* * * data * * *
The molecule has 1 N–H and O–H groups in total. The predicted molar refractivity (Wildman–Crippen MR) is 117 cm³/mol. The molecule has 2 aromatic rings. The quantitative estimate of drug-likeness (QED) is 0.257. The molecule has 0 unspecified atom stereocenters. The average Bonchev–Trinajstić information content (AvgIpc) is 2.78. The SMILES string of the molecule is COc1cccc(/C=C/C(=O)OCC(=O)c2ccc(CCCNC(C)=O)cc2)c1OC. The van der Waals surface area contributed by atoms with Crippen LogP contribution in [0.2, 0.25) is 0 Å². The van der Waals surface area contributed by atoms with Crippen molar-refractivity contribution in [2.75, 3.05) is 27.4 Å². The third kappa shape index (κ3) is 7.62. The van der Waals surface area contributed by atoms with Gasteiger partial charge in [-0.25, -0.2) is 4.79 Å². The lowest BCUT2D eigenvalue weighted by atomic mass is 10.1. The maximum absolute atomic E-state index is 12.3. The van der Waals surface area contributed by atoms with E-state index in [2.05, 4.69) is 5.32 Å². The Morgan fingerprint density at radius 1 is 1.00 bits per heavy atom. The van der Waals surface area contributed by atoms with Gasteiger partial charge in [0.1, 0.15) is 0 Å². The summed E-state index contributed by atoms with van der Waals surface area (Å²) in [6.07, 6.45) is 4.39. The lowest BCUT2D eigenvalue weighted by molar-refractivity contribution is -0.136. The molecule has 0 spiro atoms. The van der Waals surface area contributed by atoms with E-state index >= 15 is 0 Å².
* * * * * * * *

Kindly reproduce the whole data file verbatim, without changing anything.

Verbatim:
The molecule has 1 N–H and O–H groups in total. The predicted molar refractivity (Wildman–Crippen MR) is 117 cm³/mol. The molecule has 2 aromatic rings. The quantitative estimate of drug-likeness (QED) is 0.257. The molecule has 0 unspecified atom stereocenters. The average Bonchev–Trinajstić information content (AvgIpc) is 2.78. The SMILES string of the molecule is COc1cccc(/C=C/C(=O)OCC(=O)c2ccc(CCCNC(C)=O)cc2)c1OC. The van der Waals surface area contributed by atoms with Crippen LogP contribution in [0.2, 0.25) is 0 Å². The van der Waals surface area contributed by atoms with Crippen molar-refractivity contribution in [2.75, 3.05) is 27.4 Å². The third kappa shape index (κ3) is 7.62. The van der Waals surface area contributed by atoms with Gasteiger partial charge in [-0.25, -0.2) is 4.79 Å². The lowest BCUT2D eigenvalue weighted by atomic mass is 10.1. The maximum absolute atomic E-state index is 12.3. The van der Waals surface area contributed by atoms with E-state index in [2.05, 4.69) is 5.32 Å². The Morgan fingerprint density at radius 1 is 1.00 bits per heavy atom. The van der Waals surface area contributed by atoms with Gasteiger partial charge in [0.1, 0.15) is 0 Å². The summed E-state index contributed by atoms with van der Waals surface area (Å²) in [6.07, 6.45) is 4.39. The lowest BCUT2D eigenvalue weighted by molar-refractivity contribution is -0.136. The molecule has 0 spiro atoms. The van der Waals surface area contributed by atoms with E-state index >= 15 is 0 Å².